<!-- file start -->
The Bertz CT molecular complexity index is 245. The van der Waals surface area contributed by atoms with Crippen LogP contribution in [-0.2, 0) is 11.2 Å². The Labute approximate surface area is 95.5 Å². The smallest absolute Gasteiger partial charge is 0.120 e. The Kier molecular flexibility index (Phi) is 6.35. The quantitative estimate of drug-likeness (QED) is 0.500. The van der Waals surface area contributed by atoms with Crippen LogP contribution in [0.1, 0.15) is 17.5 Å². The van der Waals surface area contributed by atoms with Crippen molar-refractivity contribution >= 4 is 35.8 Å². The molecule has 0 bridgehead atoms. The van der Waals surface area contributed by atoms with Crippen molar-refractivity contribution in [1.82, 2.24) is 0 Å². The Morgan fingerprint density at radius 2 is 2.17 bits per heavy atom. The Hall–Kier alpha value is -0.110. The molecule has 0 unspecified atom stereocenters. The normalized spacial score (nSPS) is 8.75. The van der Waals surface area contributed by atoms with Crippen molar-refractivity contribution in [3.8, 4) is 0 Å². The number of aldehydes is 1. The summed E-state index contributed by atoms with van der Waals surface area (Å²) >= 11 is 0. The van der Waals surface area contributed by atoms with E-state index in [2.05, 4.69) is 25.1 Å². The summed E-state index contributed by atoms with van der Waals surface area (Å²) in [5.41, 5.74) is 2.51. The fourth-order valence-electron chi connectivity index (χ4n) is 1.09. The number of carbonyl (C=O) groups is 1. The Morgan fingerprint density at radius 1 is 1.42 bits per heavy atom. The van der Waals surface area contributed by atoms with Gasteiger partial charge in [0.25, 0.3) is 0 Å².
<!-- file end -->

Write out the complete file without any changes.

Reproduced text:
The Bertz CT molecular complexity index is 245. The van der Waals surface area contributed by atoms with Crippen LogP contribution in [-0.2, 0) is 11.2 Å². The Labute approximate surface area is 95.5 Å². The smallest absolute Gasteiger partial charge is 0.120 e. The Kier molecular flexibility index (Phi) is 6.35. The quantitative estimate of drug-likeness (QED) is 0.500. The van der Waals surface area contributed by atoms with Crippen LogP contribution in [0.1, 0.15) is 17.5 Å². The van der Waals surface area contributed by atoms with Crippen molar-refractivity contribution >= 4 is 35.8 Å². The molecule has 0 bridgehead atoms. The van der Waals surface area contributed by atoms with Crippen molar-refractivity contribution in [1.82, 2.24) is 0 Å². The Morgan fingerprint density at radius 2 is 2.17 bits per heavy atom. The Hall–Kier alpha value is -0.110. The molecule has 0 unspecified atom stereocenters. The normalized spacial score (nSPS) is 8.75. The van der Waals surface area contributed by atoms with Crippen molar-refractivity contribution in [3.8, 4) is 0 Å². The number of aldehydes is 1. The summed E-state index contributed by atoms with van der Waals surface area (Å²) >= 11 is 0. The van der Waals surface area contributed by atoms with E-state index in [2.05, 4.69) is 25.1 Å². The summed E-state index contributed by atoms with van der Waals surface area (Å²) in [5.41, 5.74) is 2.51. The fourth-order valence-electron chi connectivity index (χ4n) is 1.09. The number of carbonyl (C=O) groups is 1. The Morgan fingerprint density at radius 1 is 1.42 bits per heavy atom. The van der Waals surface area contributed by atoms with Gasteiger partial charge in [0.25, 0.3) is 0 Å².